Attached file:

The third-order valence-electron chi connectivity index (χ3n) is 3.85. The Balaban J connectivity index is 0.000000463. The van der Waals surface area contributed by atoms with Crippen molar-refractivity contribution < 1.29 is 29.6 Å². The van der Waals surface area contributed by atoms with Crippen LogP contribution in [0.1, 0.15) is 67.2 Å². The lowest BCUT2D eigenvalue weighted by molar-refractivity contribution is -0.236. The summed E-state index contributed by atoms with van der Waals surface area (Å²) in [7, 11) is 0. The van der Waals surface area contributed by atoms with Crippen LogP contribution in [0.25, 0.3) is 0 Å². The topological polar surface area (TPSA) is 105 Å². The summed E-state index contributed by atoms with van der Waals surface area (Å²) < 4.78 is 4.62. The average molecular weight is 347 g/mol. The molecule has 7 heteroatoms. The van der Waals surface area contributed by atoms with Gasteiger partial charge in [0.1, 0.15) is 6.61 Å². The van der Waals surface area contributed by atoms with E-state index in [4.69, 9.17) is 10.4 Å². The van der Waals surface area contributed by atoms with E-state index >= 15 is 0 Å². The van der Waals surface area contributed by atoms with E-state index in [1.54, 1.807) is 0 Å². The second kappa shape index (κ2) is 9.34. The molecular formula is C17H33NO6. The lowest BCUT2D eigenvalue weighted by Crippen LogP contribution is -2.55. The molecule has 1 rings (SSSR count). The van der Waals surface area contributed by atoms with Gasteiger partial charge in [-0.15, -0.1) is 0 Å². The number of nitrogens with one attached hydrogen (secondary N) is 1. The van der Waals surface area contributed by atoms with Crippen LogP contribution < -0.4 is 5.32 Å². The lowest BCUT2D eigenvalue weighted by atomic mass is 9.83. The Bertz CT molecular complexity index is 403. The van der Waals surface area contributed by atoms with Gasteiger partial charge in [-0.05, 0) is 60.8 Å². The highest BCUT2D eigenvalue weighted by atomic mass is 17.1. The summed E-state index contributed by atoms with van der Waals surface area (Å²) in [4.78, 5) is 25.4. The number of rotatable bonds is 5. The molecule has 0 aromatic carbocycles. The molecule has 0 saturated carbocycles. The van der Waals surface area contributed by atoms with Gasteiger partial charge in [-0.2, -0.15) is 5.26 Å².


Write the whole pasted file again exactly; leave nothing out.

The third-order valence-electron chi connectivity index (χ3n) is 3.85. The Balaban J connectivity index is 0.000000463. The van der Waals surface area contributed by atoms with Crippen molar-refractivity contribution < 1.29 is 29.6 Å². The van der Waals surface area contributed by atoms with Crippen LogP contribution in [0.1, 0.15) is 67.2 Å². The lowest BCUT2D eigenvalue weighted by molar-refractivity contribution is -0.236. The summed E-state index contributed by atoms with van der Waals surface area (Å²) in [7, 11) is 0. The van der Waals surface area contributed by atoms with Crippen LogP contribution in [0.25, 0.3) is 0 Å². The topological polar surface area (TPSA) is 105 Å². The summed E-state index contributed by atoms with van der Waals surface area (Å²) < 4.78 is 4.62. The average molecular weight is 347 g/mol. The molecule has 7 heteroatoms. The van der Waals surface area contributed by atoms with Gasteiger partial charge in [0.1, 0.15) is 6.61 Å². The van der Waals surface area contributed by atoms with E-state index in [4.69, 9.17) is 10.4 Å². The van der Waals surface area contributed by atoms with E-state index >= 15 is 0 Å². The van der Waals surface area contributed by atoms with E-state index in [1.54, 1.807) is 0 Å². The second kappa shape index (κ2) is 9.34. The molecular formula is C17H33NO6. The lowest BCUT2D eigenvalue weighted by Crippen LogP contribution is -2.55. The molecule has 1 rings (SSSR count). The van der Waals surface area contributed by atoms with Gasteiger partial charge in [-0.15, -0.1) is 0 Å². The number of nitrogens with one attached hydrogen (secondary N) is 1. The van der Waals surface area contributed by atoms with Crippen LogP contribution < -0.4 is 5.32 Å². The lowest BCUT2D eigenvalue weighted by atomic mass is 9.83. The Bertz CT molecular complexity index is 403. The van der Waals surface area contributed by atoms with Gasteiger partial charge in [-0.05, 0) is 60.8 Å². The highest BCUT2D eigenvalue weighted by atomic mass is 17.1. The summed E-state index contributed by atoms with van der Waals surface area (Å²) in [4.78, 5) is 25.4. The number of rotatable bonds is 5. The molecule has 0 aromatic carbocycles. The molecule has 0 saturated carbocycles. The van der Waals surface area contributed by atoms with Gasteiger partial charge in [-0.2, -0.15) is 5.26 Å².